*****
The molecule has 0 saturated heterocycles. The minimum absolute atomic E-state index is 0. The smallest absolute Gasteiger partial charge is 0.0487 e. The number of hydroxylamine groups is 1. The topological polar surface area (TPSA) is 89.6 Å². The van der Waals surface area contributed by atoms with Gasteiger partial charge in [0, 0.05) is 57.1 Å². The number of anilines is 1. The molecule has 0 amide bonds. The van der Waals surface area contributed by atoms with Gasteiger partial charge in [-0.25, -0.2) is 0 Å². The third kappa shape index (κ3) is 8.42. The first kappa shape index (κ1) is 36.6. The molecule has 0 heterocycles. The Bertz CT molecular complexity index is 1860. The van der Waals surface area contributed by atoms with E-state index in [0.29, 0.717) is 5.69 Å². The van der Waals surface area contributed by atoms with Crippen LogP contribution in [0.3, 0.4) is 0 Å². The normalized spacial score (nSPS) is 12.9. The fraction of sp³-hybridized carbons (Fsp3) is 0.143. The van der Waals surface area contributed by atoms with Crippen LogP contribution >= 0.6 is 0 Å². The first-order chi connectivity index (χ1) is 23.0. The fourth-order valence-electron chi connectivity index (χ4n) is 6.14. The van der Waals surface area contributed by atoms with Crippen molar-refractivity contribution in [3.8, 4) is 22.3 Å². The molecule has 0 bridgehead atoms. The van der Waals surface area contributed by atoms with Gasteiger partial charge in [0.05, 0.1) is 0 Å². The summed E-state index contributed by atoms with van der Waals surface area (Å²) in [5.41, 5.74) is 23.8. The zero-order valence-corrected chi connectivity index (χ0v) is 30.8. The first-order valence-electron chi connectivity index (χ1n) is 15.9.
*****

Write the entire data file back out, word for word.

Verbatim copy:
The molecule has 0 saturated heterocycles. The minimum absolute atomic E-state index is 0. The smallest absolute Gasteiger partial charge is 0.0487 e. The number of hydroxylamine groups is 1. The topological polar surface area (TPSA) is 89.6 Å². The van der Waals surface area contributed by atoms with Gasteiger partial charge in [0, 0.05) is 57.1 Å². The number of anilines is 1. The molecule has 0 amide bonds. The van der Waals surface area contributed by atoms with Gasteiger partial charge in [-0.25, -0.2) is 0 Å². The third kappa shape index (κ3) is 8.42. The first kappa shape index (κ1) is 36.6. The molecule has 0 heterocycles. The Bertz CT molecular complexity index is 1860. The van der Waals surface area contributed by atoms with E-state index in [0.29, 0.717) is 5.69 Å². The van der Waals surface area contributed by atoms with Crippen LogP contribution in [0.3, 0.4) is 0 Å². The normalized spacial score (nSPS) is 12.9. The fraction of sp³-hybridized carbons (Fsp3) is 0.143. The van der Waals surface area contributed by atoms with Crippen LogP contribution >= 0.6 is 0 Å². The first-order chi connectivity index (χ1) is 23.0. The fourth-order valence-electron chi connectivity index (χ4n) is 6.14. The van der Waals surface area contributed by atoms with Crippen molar-refractivity contribution in [3.8, 4) is 22.3 Å². The molecule has 0 bridgehead atoms. The van der Waals surface area contributed by atoms with Gasteiger partial charge in [0.05, 0.1) is 0 Å². The summed E-state index contributed by atoms with van der Waals surface area (Å²) in [5.41, 5.74) is 23.8. The zero-order valence-corrected chi connectivity index (χ0v) is 30.8. The first-order valence-electron chi connectivity index (χ1n) is 15.9.